Meade Series 6000 115mm apo refractor review

The Meade Series 6000 115mm apo refractor is a well-built telescope with a three-element lens to counter optical aberrations.

Our rating 
4.0 out of 5 star rating 4.0
Price correct at time of review
Meade Series 6000 115mm apo refractor

The Meade Series 6000 115mm apochromatic refractor is designed for both visual and photographic astronomy. It uses a three-element, air-spaced lens to deliver high-contrast and colour-corrected views.


If you look at a bright target through a telescope that uses a single-element lens, it will typically be surrounded by a ring of colour.

This occurs because the lens acts a bit like a prism, spreading light into its individual colours, each of which comes to focus at a slightly different distance from the lens. Known as chromatic aberration, this typically manifests itself as a blue or violet fringe around the edge of bright objects.

Adding an additional lens element creates a doublet lens, which brings two colours, usually red and blue, to a single focus and reduces the effect.

This Meade refractor goes one better with an air-spaced triplet lens made from extra-low dispersion glass.

This design reduces unwanted colour aberrations further still, bringing yet another colour – typically green – to focus along with the red and blue.

The net result is a scope that delivers lovely crisp stars free from any distracting colour fringing.

In addition, the incoming light path in a refractor is unobstructed, unlike in a reflector (which uses mirrors) or a compound scope (which uses a combination of lenses and mirrors).

If the scope has been designed correctly, this translates into a view that has extremely high contrast. Star fields appear like scattered diamonds on black velvet, while views of the Moon and planets are rich, crisp and detailed.

In the middle

This scope is attractive and well-constructed. Its retractable dew shield and foam-lined carry case also make it fairly easy to move about.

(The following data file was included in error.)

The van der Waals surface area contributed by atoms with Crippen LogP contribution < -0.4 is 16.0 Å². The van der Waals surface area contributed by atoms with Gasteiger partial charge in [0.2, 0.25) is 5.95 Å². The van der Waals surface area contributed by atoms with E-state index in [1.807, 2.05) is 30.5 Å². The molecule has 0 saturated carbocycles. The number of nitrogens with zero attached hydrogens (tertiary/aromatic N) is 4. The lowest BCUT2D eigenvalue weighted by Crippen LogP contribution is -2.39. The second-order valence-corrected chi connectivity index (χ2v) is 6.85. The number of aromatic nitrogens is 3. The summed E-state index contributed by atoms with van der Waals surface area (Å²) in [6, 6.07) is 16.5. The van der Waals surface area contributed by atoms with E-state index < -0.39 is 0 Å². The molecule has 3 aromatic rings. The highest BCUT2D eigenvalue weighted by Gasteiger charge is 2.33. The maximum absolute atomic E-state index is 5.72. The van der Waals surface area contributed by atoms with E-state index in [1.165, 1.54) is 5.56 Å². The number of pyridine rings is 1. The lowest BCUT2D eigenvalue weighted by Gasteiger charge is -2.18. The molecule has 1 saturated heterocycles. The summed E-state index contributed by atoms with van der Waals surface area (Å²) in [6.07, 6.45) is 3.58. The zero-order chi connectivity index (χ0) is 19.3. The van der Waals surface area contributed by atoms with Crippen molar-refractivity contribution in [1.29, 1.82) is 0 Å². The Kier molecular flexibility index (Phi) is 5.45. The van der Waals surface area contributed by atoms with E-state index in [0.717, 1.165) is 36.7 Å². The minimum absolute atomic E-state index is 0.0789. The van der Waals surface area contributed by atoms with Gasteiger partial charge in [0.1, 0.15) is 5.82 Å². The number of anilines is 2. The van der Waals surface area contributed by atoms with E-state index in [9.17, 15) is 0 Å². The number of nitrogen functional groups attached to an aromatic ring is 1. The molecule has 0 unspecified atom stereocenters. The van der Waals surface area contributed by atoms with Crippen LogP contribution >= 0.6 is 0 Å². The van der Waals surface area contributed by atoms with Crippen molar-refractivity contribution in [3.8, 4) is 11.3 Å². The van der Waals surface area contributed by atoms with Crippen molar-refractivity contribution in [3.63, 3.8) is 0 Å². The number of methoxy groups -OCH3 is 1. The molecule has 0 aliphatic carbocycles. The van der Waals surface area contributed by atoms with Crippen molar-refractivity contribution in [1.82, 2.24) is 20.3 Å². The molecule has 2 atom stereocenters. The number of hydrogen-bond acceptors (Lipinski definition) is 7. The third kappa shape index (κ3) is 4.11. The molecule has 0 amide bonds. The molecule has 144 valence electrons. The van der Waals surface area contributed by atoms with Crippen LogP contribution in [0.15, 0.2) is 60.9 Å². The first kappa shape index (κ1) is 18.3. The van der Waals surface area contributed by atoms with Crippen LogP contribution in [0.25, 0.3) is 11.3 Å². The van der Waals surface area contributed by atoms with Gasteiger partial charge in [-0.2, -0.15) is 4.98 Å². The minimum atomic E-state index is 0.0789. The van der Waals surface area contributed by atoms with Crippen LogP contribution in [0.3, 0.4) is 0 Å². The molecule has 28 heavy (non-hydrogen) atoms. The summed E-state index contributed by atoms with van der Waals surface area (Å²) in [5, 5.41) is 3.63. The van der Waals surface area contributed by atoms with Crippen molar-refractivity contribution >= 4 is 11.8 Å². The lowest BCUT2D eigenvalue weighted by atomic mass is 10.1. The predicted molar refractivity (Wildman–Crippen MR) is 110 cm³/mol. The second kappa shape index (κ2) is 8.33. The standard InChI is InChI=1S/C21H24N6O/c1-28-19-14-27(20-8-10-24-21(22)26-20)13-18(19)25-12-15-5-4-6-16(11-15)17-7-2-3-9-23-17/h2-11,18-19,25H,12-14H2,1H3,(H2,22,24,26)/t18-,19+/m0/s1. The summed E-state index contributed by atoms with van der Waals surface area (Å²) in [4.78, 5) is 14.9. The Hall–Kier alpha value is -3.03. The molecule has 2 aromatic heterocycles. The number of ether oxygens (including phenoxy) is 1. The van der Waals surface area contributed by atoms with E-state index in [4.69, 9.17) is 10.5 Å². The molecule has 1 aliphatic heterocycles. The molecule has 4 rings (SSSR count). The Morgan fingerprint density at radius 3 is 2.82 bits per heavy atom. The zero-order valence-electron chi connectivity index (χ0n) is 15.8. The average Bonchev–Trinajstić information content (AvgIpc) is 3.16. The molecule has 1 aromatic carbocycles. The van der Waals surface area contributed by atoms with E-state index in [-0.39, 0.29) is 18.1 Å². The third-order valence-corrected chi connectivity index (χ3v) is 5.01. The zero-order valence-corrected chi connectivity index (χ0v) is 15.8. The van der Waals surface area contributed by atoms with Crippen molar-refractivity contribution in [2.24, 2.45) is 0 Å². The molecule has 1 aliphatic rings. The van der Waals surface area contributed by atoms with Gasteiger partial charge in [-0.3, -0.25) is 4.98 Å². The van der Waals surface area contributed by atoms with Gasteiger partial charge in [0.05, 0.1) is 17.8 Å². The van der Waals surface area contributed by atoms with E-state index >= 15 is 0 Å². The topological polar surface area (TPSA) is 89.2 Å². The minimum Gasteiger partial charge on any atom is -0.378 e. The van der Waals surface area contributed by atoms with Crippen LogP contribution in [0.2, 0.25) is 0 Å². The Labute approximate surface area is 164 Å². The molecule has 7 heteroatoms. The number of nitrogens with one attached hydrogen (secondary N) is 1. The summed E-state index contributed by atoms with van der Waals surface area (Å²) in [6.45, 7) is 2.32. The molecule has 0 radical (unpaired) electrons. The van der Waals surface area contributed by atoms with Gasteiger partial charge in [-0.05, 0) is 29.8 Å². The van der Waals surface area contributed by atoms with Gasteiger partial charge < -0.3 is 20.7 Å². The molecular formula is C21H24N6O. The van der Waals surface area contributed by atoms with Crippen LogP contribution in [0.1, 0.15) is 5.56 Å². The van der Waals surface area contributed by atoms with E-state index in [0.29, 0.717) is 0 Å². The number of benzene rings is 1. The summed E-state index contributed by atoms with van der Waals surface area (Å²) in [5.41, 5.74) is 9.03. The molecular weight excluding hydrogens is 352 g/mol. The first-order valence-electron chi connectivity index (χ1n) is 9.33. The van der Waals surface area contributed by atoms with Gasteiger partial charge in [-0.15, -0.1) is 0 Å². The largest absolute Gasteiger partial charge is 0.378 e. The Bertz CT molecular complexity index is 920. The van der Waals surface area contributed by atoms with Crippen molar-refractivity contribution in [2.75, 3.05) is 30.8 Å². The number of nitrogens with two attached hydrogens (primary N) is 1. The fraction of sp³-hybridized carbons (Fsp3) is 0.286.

Tube rings are supplied with a Vixen-Synta style dovetail plate fitted. A high-quality 2-inch star diagonal, 2-inch eyepiece and 8×50 finderscope are also included.

It has a focal ratio of f/7, so it’s mid way between being fast and slow. Fast instruments have smaller focal ratios and are great for wide-field views.

Slow scopes have larger f/ratios and are suited to close-ups of the Moon and planets. You can work out the f/ratio by dividing the scope’s focal length (805mm in this case) by its aperture.

Through the 25mm eyepiece the core of the Andromeda Galaxy, M31, looked like an elongated smudge, as it always does through small instruments, but the two satellite galaxies, M32 and M110, were beautifully presented either side of it.

The stars near the edge of the field of view remained crisp and undistorted.

The Dumbbell Nebula, M27, in Vulpecula, looked exquisite, its apple-core shaped disc floating in a sea of intense point-like stars.

We were also entranced by the view we had using lower-power eyepieces. These helped to maintain the contrast advantage of the scope. Higher magnification eyepieces took us closer to the action but with lower contrast.

The famous Double-Double, Epsilon Lyrae, presents a decent test for small scopes: a wide pair of stars, each a close double itself.

The scope fared really well here, convincingly splitting both tight pairs using our own 9mm eyepiece.

The scope didn’t let us down when it came to imaging either. The dual-speed Crayford-style focuser allowed us to snap to focus with ease and can be rotated too, allowing you to orientate your subject perfectly.